Marketing and sales are siblings but not twins. Marketing is more closely aligned with your business model and less with the sales team. Forward-thinking organizations understand the value of breaking down silos to allow collaboration across functional departments. The Agile Methodology, adopted in part or in whole across new and established organizations, testifies to the evolution of business organizations embracing the need to adapt quickly to succeed. Delineating the functions of sales and marketing continues to be a semantic battle that can muddy the waters when hiring or bringing on third parties to perform marketing functions with incongruent sales expectations.
While marketing and sales go hand-in-hand, it is important to set proper expectations of what functions belong to each role. Here is a guide to help define the functions you need in your organization and bring on talent or outsource accordingly.
1. Is their role transactional? Regardless of the time to convert a lead to a sale, if the ultimate goal of the individual is to transact with the client, then it is a sales role. For some industries the lead conversion time may be one minute to six months or more. Expect more expensive items to take longer. A pack of gum vs. a home purchase. A real estate agent is in sales. They also handle their own marketing to a certain extent. They are responsible for promoting their personal brand under the umbrella of their brokerage. The brokerage is responsible for marketing the brand, not the salesperson. Can a real estate agent outsource some of their marketing efforts? Sure!
2. Does their role require communicating directly with new, unconverted leads? If yes, then the role is under sales.
If you are looking for someone to stand at a table at an event to represent your brand, you don’t need a marketer, you need sales. They may not transact, but each person that approaches your table is a lead. If the lead comes in contact with the person and the person is expected to communicate the value of the brand, product, or service, then this is a sales role, or sales assistant. This is not marketing.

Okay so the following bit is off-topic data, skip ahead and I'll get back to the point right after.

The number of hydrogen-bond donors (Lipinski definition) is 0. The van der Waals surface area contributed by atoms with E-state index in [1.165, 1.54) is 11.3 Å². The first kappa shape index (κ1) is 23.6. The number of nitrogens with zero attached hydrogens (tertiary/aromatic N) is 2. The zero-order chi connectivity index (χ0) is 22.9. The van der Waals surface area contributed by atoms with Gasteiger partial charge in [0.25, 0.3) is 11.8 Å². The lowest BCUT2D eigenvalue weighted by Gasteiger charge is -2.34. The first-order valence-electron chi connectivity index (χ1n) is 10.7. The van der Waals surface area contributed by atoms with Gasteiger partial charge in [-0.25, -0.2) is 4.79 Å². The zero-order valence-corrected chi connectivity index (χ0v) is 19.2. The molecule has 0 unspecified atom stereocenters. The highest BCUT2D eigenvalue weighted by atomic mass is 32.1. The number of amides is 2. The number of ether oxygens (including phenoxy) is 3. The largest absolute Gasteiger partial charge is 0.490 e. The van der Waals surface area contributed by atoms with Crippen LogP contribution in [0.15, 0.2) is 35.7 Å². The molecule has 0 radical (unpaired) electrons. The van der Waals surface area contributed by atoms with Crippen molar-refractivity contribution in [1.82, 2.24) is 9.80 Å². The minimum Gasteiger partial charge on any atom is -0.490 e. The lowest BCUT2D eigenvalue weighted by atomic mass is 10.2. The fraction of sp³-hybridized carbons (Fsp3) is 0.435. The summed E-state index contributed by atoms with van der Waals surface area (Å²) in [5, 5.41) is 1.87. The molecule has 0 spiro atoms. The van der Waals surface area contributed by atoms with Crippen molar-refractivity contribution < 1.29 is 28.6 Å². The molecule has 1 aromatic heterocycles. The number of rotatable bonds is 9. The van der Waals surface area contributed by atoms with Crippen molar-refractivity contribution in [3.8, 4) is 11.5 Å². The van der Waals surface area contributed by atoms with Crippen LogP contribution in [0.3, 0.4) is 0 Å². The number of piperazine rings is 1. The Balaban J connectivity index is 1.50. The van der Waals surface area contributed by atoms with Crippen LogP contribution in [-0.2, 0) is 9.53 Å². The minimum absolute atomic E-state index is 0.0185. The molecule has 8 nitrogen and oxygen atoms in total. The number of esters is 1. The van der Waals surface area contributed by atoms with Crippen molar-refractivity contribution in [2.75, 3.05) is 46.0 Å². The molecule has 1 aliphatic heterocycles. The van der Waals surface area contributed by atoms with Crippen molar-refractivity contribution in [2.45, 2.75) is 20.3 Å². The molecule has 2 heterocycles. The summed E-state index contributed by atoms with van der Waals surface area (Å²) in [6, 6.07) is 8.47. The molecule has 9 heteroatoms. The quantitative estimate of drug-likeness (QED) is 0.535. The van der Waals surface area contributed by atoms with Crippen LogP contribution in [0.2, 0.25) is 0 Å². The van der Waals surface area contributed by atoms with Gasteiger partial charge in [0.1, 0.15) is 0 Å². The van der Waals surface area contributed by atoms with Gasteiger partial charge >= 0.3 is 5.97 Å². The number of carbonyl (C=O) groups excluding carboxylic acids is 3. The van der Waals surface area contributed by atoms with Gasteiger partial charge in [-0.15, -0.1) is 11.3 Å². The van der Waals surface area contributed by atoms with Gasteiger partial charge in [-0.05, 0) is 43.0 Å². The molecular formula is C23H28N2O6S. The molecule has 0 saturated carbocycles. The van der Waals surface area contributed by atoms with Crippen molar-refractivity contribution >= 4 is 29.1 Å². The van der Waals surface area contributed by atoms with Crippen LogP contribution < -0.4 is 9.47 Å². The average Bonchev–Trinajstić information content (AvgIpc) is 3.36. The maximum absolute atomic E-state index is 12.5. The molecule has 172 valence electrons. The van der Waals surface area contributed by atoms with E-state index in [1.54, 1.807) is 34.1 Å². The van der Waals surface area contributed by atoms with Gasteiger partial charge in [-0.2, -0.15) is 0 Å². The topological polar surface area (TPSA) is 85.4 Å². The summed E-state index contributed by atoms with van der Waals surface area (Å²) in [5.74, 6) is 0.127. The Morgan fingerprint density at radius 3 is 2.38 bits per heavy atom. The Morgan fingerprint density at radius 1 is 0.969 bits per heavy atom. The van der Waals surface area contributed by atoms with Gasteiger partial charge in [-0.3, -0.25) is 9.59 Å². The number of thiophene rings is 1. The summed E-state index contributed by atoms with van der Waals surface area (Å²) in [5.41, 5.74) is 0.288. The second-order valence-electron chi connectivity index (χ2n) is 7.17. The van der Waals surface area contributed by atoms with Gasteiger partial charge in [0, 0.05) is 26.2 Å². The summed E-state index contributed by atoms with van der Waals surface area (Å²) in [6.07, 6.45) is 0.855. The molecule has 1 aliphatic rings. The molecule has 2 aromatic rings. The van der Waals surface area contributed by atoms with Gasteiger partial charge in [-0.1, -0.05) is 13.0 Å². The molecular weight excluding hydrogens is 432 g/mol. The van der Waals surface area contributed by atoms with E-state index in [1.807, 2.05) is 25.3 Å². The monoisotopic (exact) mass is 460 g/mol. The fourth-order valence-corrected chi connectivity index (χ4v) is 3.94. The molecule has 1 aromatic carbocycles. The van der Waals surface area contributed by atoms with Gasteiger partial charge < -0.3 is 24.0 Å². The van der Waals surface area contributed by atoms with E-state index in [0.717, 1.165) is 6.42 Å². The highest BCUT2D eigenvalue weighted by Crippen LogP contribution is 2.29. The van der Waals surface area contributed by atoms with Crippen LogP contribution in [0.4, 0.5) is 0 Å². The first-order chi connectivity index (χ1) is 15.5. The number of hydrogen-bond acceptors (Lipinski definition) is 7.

3. Are you looking for a way to reach or bring more customers to your online or real-life business? You are looking for a marketer. The marketer communicates the functional benefits of your product or service by crafting communication for a variety of channels to trigger the emotions that make that customer convert to a lead.
4. Does their role require interpretation of data analytics? This is in the realm of marketing. The marketer should have a close understanding of your business model and your brand. Their role requires interpreting data to ensure it aligns with the overall business objectives.
Consider your marketing team as the bridge between your sales and operations of your business, the connection between the front and back end of your business. When you build your marketing strategy, focus on how your brand will connect with new and existing customers. Build a strategy that works to align your business objectives with how you communicate outside of your organization. When you build your sales strategy, think about how you will train your team to nurture the leads towards transaction. While both marketing and sales are both communicators, their roles function quite differently.